Canadian Press Story of the Year: sexual harassment

The Canadian Press annual survey saw 23 out of 80 votes cast for sexual harassment as the most compelling story of the year

The public conversation on sexual harassment and assault sparked by the allegations against Hollywood giant Harvey Weinstein and the #metoo hashtag that saw Canadians of all walks of life share stories of misconduct has been selected as Canada’s News Story of the Year for 2017.

The Canadian Press annual survey of news editors and reporters from across the country saw 23 out of 80 votes cast for sexual harassment as the most compelling story of the year, with the ongoing fentanyl crisis coming in second with 18 votes.

“No other story this year seems to permeate everyday life for men and women across the social spectrum,” said Joshua Freeman, web journalist for the Toronto TV station CP24.

“It cuts to the way that men and women interact with one another on a daily basis and raises questions about how far we think we’ve come versus where we actually are when it comes to sexism, professionalism, and our ability to navigate our own sexual impulses with maturity,” he said.

#MeToo at work: An in-depth look at sexual harassment in the B.C. workplace

Darren Krause, managing editor of Metro Calgary, said the issue could be “the news story of the decade.”

“While it started in 2017, I think it will be one of the most reported issues in 2018,” he wrote.

The allegations that emerged this fall against Weinstein, an Oscar-winning film producer, opened a floodgate of similar accusations that spread to Canada and affected virtually every industry, from the arts and sports to politics and law enforcement.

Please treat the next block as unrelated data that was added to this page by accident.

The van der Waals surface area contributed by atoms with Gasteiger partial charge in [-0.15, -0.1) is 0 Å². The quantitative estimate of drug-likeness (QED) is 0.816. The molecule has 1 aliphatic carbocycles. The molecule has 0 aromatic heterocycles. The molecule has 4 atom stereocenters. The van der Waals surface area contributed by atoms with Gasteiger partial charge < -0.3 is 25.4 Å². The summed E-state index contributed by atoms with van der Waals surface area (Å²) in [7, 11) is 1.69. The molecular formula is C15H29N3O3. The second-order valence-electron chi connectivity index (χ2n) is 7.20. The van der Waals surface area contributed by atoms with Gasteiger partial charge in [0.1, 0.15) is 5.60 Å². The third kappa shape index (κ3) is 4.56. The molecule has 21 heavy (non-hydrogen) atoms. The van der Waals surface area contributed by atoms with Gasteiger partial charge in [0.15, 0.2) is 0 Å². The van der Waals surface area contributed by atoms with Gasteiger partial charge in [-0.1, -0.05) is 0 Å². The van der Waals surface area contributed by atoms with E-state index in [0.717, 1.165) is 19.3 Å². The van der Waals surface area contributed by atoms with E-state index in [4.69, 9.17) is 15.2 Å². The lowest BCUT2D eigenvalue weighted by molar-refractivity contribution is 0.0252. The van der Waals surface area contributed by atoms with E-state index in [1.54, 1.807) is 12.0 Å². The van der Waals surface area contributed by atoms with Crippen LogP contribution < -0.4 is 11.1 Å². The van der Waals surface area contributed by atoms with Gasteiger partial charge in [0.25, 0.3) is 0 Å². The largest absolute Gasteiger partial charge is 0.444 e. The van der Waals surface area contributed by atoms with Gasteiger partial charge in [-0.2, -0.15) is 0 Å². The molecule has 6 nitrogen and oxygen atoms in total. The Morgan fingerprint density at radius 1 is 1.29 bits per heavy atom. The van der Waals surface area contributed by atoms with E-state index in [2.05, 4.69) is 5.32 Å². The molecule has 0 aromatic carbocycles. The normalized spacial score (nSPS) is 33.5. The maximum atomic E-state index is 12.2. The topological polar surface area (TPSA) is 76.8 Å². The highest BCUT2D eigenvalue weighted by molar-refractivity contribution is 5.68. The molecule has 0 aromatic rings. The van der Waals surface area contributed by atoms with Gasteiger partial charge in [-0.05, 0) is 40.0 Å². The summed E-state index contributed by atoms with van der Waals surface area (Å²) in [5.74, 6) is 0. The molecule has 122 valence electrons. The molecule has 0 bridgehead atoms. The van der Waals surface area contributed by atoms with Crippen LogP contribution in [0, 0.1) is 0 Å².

Several powerful men, including Gilbert Rozon, the founder of the Just For Laughs comedy festival and Sportsnet baseball analyst Gregg Zaun, were fired or stepped down from their positions amid allegations of sexual of sexual misconduct, many of them dating back years.

Rozon did not comment on the allegations, while Zaun, who lost his job after multiple female Sportsnet employees complained about his inappropriate behaviour in the workplace, said he “naively” believed his language was not offensive.

As the list of allegations grew, many institutions raced to tackle sexual harassment in their ranks.

The union for Canada’s TV and film performers said it would expedite its discipline processes for sexual harassment and assault complaints, while the federal government announced it was embarking on a regulatory overhaul to crack down on harassment in federal workplaces.

The year also saw police forces across the country, including the RCMP, review how they handle sexual assault complaints after it was revealed that many were dismissed as unfounded. As a result, several forces reopened cases that had previously been written off.

“Whether it’s through the #metoo movement here as well as in the U.S., the tidal wave that we’ve seen has been second to none in terms of women being able to come forward, women using their voices,” said Paulette Senior, president and CEO of the Canadian Women’s Foundation.